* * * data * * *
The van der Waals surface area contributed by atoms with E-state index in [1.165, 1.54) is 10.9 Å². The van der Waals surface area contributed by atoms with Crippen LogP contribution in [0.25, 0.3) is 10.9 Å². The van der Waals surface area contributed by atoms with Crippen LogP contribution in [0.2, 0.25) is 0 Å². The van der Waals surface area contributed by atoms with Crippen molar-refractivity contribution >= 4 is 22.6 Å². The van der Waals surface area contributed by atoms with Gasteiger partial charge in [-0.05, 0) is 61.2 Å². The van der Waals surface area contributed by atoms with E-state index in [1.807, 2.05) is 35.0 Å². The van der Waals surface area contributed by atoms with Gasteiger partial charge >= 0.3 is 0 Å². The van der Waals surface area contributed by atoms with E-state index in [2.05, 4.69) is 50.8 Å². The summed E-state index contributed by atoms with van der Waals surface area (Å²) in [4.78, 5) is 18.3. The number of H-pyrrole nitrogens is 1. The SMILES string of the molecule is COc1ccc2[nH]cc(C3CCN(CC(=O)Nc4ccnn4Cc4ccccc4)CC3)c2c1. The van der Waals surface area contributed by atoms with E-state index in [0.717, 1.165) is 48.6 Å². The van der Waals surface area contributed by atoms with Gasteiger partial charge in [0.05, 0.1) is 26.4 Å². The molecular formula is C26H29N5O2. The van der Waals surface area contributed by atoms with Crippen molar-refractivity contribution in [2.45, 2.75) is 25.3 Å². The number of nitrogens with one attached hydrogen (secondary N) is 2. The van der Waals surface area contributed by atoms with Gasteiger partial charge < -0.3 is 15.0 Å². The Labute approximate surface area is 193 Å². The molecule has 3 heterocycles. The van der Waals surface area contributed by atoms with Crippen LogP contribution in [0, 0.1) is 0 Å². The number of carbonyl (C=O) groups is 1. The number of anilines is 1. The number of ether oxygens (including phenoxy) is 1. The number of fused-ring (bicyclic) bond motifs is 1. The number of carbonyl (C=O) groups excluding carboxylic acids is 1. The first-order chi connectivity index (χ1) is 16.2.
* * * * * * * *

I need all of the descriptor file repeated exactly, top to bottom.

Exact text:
The van der Waals surface area contributed by atoms with E-state index in [1.165, 1.54) is 10.9 Å². The van der Waals surface area contributed by atoms with Crippen LogP contribution in [0.25, 0.3) is 10.9 Å². The van der Waals surface area contributed by atoms with Crippen LogP contribution in [0.2, 0.25) is 0 Å². The van der Waals surface area contributed by atoms with Crippen molar-refractivity contribution >= 4 is 22.6 Å². The van der Waals surface area contributed by atoms with Gasteiger partial charge in [-0.05, 0) is 61.2 Å². The van der Waals surface area contributed by atoms with E-state index in [1.807, 2.05) is 35.0 Å². The van der Waals surface area contributed by atoms with Gasteiger partial charge >= 0.3 is 0 Å². The van der Waals surface area contributed by atoms with E-state index in [2.05, 4.69) is 50.8 Å². The summed E-state index contributed by atoms with van der Waals surface area (Å²) in [4.78, 5) is 18.3. The number of H-pyrrole nitrogens is 1. The SMILES string of the molecule is COc1ccc2[nH]cc(C3CCN(CC(=O)Nc4ccnn4Cc4ccccc4)CC3)c2c1. The van der Waals surface area contributed by atoms with E-state index in [0.717, 1.165) is 48.6 Å². The van der Waals surface area contributed by atoms with Gasteiger partial charge in [0.05, 0.1) is 26.4 Å². The molecular formula is C26H29N5O2. The van der Waals surface area contributed by atoms with Crippen molar-refractivity contribution in [2.45, 2.75) is 25.3 Å². The number of nitrogens with one attached hydrogen (secondary N) is 2. The van der Waals surface area contributed by atoms with Gasteiger partial charge < -0.3 is 15.0 Å². The Labute approximate surface area is 193 Å². The molecule has 3 heterocycles. The van der Waals surface area contributed by atoms with Crippen LogP contribution in [0, 0.1) is 0 Å². The number of carbonyl (C=O) groups is 1. The number of anilines is 1. The number of ether oxygens (including phenoxy) is 1. The number of fused-ring (bicyclic) bond motifs is 1. The number of carbonyl (C=O) groups excluding carboxylic acids is 1. The first-order chi connectivity index (χ1) is 16.2.